GT: What kinds of people usually come to poetry slams?

SH: all kinds of people come to poetry slams. In fact in my experience, having competed in a handful of slams, the more diverse the crowd, the more fun it is. The best slams are open to all kinds of poets and voices as well as all kinds of people walking through the door to check it out. It’s like a good church. Except there’s no collection basket, just a cover charge.

GT: What was one of the best/worst/most perplexing experiences that occurred at a live reading?

SH: At the old Maple Leaf Grille open mic in Warsaw, this guy stood up and started pointing and shouting at me, threatening to kick my ass, etc, when I read a satirical poem called “The Homosexual Agenda” that satirized the idea that gay people have a diabolical plan to take over, influence your children, etc. Just a month or two ago I talked to that guy in the bar. We made up. It was cute.

GT: If you could witness one event in history what would it be?

SH: If I could witness one event in history? Past event you mean? I don’t know. I’d probably give myself a ticket on the 50 yard line to the Catholics vs. Convicts ND/U of Miami game in the 80s. Yeah. Sports. You didn’t expect that did you? I’m that lame . . .

Oren Wagner is a former Warsonian who currently resides in Indianapolis. His first full-length release from NYQ Books Voluptuous Gloom came in 2009. His chapbook releases include My Life in the Former Colonies and The Last Redcoat. His Poetry has been seen in many magazines such as The New York Quarterly, Zen Baby, and Remark. Find him online: Buy his book:

Oren Wagner

GT: So you’ve got a show coming up with Steve Henn and Kaveh Akbar. What is your least favorite part about reading live with Kaveh and Steve?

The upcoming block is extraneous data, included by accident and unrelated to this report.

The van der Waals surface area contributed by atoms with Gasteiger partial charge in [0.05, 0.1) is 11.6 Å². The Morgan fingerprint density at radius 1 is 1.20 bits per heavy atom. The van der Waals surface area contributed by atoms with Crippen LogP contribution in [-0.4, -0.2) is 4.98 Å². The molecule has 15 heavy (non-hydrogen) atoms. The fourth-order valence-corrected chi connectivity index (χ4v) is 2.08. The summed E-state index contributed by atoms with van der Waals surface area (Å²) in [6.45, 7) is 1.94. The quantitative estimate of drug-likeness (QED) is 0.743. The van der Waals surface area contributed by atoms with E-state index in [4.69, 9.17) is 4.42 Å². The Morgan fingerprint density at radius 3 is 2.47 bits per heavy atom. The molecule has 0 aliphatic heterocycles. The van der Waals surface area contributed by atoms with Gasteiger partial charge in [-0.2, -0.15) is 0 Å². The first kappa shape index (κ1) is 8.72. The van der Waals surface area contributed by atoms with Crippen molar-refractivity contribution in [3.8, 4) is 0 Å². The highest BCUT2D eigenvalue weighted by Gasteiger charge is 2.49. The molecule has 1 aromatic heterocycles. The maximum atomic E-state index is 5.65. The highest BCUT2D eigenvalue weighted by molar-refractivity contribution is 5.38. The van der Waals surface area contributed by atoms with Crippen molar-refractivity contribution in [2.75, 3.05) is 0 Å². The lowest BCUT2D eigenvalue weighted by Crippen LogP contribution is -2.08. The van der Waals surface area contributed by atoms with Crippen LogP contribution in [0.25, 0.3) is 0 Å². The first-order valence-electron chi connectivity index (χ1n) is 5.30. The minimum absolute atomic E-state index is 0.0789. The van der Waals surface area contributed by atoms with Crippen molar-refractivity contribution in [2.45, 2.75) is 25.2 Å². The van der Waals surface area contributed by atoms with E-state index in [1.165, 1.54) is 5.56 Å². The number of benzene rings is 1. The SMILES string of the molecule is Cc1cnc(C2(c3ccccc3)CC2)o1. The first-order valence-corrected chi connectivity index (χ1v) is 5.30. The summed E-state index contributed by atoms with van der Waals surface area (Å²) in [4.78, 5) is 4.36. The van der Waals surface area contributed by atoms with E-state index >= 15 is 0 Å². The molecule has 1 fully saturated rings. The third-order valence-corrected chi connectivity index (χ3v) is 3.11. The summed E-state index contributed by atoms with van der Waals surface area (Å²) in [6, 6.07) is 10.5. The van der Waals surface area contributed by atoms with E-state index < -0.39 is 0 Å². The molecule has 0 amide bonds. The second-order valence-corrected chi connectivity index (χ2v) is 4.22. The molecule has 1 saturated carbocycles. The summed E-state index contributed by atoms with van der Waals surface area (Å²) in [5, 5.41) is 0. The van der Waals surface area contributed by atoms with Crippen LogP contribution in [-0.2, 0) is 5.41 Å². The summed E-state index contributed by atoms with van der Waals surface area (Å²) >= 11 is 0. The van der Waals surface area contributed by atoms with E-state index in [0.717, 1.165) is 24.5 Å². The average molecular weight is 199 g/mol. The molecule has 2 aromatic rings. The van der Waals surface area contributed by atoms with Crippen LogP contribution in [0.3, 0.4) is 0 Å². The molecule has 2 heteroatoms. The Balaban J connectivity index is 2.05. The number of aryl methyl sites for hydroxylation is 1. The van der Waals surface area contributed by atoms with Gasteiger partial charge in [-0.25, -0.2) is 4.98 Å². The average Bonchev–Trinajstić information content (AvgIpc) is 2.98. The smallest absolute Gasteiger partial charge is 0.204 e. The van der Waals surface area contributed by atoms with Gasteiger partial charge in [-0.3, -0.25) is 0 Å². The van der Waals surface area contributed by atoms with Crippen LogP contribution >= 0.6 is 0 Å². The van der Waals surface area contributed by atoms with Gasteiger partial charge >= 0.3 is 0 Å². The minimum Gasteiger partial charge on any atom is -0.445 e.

Oren Wagner: My least favorite part of reading with Kaveh and Steve is probably feeling embarrassed that they keep hearing the same material from me. I admire the writing of Henn and Akbar, and the 2 of them push me to be as awesome as they are. They are so awesome they would not have ended that last sentence with a modal auxiliary like I did just now.

GT: Oren, you, Steve and Kaveh make up the Warsaw Indiana School of Poetics. What are some of the basic principles of this school and, most importantly, will there be a manifesto?

OW: I think between the brain bank of the Warsaw School of Poetics, we should be able to pen a manifesto. Steve’s maybe the most long winded of the 3 of us (in a good way) so I put the ball in his court. Basic principles of the WISP: being from Warsaw is important. I have no idea how Warsaw produced 3 New York Quarterly poets. Steve and I had a creative writing teacher named Jack Musgrave who was an integral person in my young life. He encouraged me to keep writing when, in retrospect, my writing was terrible, but he noticed a potential in my sad teenage poetry. After Musgrave retired, Henn took his spot and Kaveh is the harvest of Henn’s encouragement.